First of all, and perhaps most importantly, to quote a famous self-help book from the late 80’s, “Begin with the end in mind.” I feel like this comes up on every trip I guide with Backcountry Journeys, no matter how experienced our guests happen to be. As you’re shooting, you need to think about what you want out of your camera, and consequently, out of your photograph. Know that if you’re on our Bald Eagles of Alaska tour and want to capture a photo of a Bald Eagle taking flight while perfectly frozen in the frame, you’ll need to have very different settings (faster shutter speed, higher ISO, and perhaps a low aperture) than you would photographing the northern lights at night on our Ultimate Northern Lights trip.
If you want to shoot a high megapixel wide angle panorama to print large enough to go over the living room couch, you’ll need to plan ahead and shoot differently than if you’re looking for a nice sunset photo to post to social media. My best advice to new photographers is to think about what you want your photo to look like before shooting the photo. This will ensure an intentional approach to shooting that is only going to help you increase the caliber of your work.
Secondly, understand that there are a few “rules” to composition. While some folks say that rules are meant to be broken, I’d say start by knowing the rules, so that in the future, you know when to break them.
The primary rule of composition is the “Rule of Thirds” which encourages you to place the emphasis of your photo on one of the “thirds” lines, created by dividing your frame into thirds, from top to bottom and from left to right. Your “power point” is generally located at any of the four intersections of these thirds lines, as seen in the photo below. By placing your subject here, the eye is naturally drawn to it, and thus allows for a more compelling or “powerful” photograph. We’ll discuss some more advanced composition techniques in future posts, but utilizing the rule of thirds is a great way to start improving your photography today, with absolutely no increased monetary cost to the photographer.
Finally, understand that all digital photos can (and in my opinion, should) be edited. Editing a photo does not necessarily mean that you are changing it in any significant manner, but rather modifying the color to bring about what you saw with the naked eye. The old days of film meant that in between taking a photo and displaying it for all to see, there was a substantial post processing step that resulted in the photographer chasing an end product. Even Ansel Adams carried out significant post processing work to achieve the incredibly powerful images that he was so famous for. There was a wide variety of techniques necessary to come up with a desired result. And now, just because we have gone digital, for some reason people have come to believe that if you snap a photo, whatever the computer inside your camera decides to give you, is the photo you get. This works fine for taking photos of the kids on Christmas morning, or snapping a shot of your friends during a night out, but if you want to go from a “picture taker” to a “photographer”, you’re going to have to edit your photos. Stay tuned for a “How To” article on the basics of editing. Note: I am not condoning adding or subtracting from an original photo to create a scene that was not ever there. There are ethical boundaries that can be pushed one way or another regarding the editing of your work, and it is up to each individual photographer to determine where that boundary lies. We may have a blog post regarding the editing ethics of Backcountry Journeys in the future.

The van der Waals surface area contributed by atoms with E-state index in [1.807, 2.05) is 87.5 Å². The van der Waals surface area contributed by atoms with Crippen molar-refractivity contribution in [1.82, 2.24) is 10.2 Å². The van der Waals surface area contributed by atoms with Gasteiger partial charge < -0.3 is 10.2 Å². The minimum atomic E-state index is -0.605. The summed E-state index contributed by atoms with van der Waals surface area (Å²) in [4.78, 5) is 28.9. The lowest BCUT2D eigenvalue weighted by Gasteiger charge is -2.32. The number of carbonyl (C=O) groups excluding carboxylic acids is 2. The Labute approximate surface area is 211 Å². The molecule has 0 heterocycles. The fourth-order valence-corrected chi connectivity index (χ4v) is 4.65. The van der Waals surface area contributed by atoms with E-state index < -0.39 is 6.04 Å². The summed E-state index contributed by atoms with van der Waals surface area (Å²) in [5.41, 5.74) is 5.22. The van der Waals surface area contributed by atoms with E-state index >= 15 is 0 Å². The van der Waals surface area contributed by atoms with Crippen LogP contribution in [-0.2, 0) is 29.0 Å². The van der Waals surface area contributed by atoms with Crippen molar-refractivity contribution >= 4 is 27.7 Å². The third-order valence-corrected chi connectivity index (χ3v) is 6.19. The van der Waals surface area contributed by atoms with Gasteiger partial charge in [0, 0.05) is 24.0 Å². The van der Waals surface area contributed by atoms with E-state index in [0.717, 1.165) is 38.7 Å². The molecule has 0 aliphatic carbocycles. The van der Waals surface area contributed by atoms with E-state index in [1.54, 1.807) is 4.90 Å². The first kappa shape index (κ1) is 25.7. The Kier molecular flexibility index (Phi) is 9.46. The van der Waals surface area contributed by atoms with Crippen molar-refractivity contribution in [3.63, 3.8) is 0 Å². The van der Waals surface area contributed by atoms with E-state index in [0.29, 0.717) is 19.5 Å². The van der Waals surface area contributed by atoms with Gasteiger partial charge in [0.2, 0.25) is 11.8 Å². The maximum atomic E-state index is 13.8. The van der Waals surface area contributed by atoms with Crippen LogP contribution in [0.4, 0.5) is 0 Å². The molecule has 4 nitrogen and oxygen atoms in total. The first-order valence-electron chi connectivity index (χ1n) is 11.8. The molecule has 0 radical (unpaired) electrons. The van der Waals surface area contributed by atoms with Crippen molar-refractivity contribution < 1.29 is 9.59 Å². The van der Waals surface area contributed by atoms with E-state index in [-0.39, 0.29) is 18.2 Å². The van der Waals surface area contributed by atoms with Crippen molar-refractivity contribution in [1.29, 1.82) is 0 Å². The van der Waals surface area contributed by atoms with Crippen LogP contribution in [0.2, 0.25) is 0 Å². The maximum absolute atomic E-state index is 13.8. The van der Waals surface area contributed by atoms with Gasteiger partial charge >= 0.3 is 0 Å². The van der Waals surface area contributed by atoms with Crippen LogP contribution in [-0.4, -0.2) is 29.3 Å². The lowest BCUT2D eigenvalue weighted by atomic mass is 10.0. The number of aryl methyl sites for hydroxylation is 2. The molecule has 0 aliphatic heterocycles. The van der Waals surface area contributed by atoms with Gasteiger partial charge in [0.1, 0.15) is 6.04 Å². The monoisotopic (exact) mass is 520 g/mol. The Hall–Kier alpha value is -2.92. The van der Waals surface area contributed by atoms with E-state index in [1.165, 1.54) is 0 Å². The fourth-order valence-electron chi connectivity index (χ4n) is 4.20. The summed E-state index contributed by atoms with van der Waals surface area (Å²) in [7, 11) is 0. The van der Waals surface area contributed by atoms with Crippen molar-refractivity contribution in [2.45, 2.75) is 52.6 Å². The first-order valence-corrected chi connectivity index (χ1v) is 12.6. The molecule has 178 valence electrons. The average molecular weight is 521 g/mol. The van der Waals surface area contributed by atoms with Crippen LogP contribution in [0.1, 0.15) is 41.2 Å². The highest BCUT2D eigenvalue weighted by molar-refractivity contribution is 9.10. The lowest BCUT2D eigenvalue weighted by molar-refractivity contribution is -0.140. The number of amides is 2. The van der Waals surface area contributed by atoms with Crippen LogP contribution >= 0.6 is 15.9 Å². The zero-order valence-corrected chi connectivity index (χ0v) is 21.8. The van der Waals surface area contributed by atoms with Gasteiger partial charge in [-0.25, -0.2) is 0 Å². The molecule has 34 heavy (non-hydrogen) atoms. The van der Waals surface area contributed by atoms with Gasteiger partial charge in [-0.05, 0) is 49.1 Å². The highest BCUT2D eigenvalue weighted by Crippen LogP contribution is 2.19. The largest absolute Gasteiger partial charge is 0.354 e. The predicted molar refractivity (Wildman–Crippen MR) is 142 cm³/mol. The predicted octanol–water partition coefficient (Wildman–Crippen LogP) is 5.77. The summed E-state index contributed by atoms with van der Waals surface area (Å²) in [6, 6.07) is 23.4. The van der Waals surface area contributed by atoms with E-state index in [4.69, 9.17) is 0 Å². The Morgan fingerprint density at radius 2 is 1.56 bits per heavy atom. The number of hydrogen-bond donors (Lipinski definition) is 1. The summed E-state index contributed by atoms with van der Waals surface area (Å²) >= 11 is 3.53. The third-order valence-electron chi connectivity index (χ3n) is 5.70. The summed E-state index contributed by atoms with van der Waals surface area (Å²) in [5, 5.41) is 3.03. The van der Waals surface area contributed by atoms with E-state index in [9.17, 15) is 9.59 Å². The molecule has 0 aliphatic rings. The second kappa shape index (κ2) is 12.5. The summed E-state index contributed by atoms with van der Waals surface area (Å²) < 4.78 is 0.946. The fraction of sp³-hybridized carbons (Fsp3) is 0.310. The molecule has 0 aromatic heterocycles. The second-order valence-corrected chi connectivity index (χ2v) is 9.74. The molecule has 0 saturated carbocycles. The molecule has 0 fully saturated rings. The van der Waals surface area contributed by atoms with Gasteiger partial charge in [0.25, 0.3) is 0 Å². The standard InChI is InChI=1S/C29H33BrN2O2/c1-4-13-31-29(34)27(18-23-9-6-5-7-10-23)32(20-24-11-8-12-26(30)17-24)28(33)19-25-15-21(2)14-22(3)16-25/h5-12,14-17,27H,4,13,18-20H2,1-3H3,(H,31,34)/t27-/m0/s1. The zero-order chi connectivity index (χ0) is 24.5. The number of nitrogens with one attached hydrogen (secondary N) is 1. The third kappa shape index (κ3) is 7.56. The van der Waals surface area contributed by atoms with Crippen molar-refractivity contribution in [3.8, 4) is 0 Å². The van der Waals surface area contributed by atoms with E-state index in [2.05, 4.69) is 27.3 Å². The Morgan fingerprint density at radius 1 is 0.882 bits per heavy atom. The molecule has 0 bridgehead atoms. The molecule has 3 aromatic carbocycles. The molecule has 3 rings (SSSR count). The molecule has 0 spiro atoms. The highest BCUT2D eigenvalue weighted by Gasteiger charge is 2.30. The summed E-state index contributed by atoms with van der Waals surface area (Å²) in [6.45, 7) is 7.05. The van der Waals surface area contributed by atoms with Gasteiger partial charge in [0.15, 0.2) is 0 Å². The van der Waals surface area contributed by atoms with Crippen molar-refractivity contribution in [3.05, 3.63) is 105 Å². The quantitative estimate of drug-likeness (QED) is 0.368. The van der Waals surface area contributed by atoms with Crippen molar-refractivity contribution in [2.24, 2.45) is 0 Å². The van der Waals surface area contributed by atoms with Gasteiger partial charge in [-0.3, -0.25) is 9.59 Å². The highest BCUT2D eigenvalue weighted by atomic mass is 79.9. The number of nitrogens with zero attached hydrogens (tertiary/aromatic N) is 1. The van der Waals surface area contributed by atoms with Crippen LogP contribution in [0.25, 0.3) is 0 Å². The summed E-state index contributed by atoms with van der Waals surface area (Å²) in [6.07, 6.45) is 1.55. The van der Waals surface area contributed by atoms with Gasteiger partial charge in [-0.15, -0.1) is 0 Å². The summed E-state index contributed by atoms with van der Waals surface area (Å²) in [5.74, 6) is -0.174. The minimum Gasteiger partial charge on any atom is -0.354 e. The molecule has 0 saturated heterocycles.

So there you have it. A few things to keep in mind as we move towards our weekly “How To” series. At first, it may feel a bit like drinking from a firehose, but stick with it and keep researching and learning and it will soon become second nature. My hope is that as these posts become more and more detailed, you may follow along with the best of them, learning and growing as a photographer. Know that photography at its best is very simple, and yet can be incredibly complex if you want it to be. If you have any questions, feel free to leave them in the comments below and I’ll happily get back to you as soon as I can! Now get out and use that new camera (or old camera) and see what you can come up with. Happy shooting!
Chris grew up exploring the mountains of North Carolina, originally with his family on weekend camping trips and later as a self taught rock climber and backpacker, leading him ultimately to a degree in Recreation Management from Appalachian State University with a focus in Outdoor Experiential Education. Immediately after graduating, Chris drove west, knowing the mountains and opportunities for adventure were much bigger. Since then, he has worked in a variety of guiding applications, from small leadership non-profits, to adolescent wilderness therapy, to commercial hiking and tourism guiding in California, Arizona, Utah, Colorado, Wyoming and Montana, always with a camera in hand. Chris loves teaching and sharing his passions and experience with others and is sure to provide careful insight and education whenever the opportunity arises. Chris currently resides in Bozeman, Montana where easy access to Yellowstone National Park allows him frequent trips into the park to photograph wildlife and the unique geologic features of the area. When not behind the lens, he spends his time backcountry skiing, ice climbing, and mountain biking, always on the lookout for a new unique perspective to photograph. The mountains have always been a point of inspiration for Chris and he is excited to capture the beauty of the natural world in an effort to share the space he is so privileged to work in with those around him. For a look at some of Chris’ work, visit his website www.chrisgheenphoto.com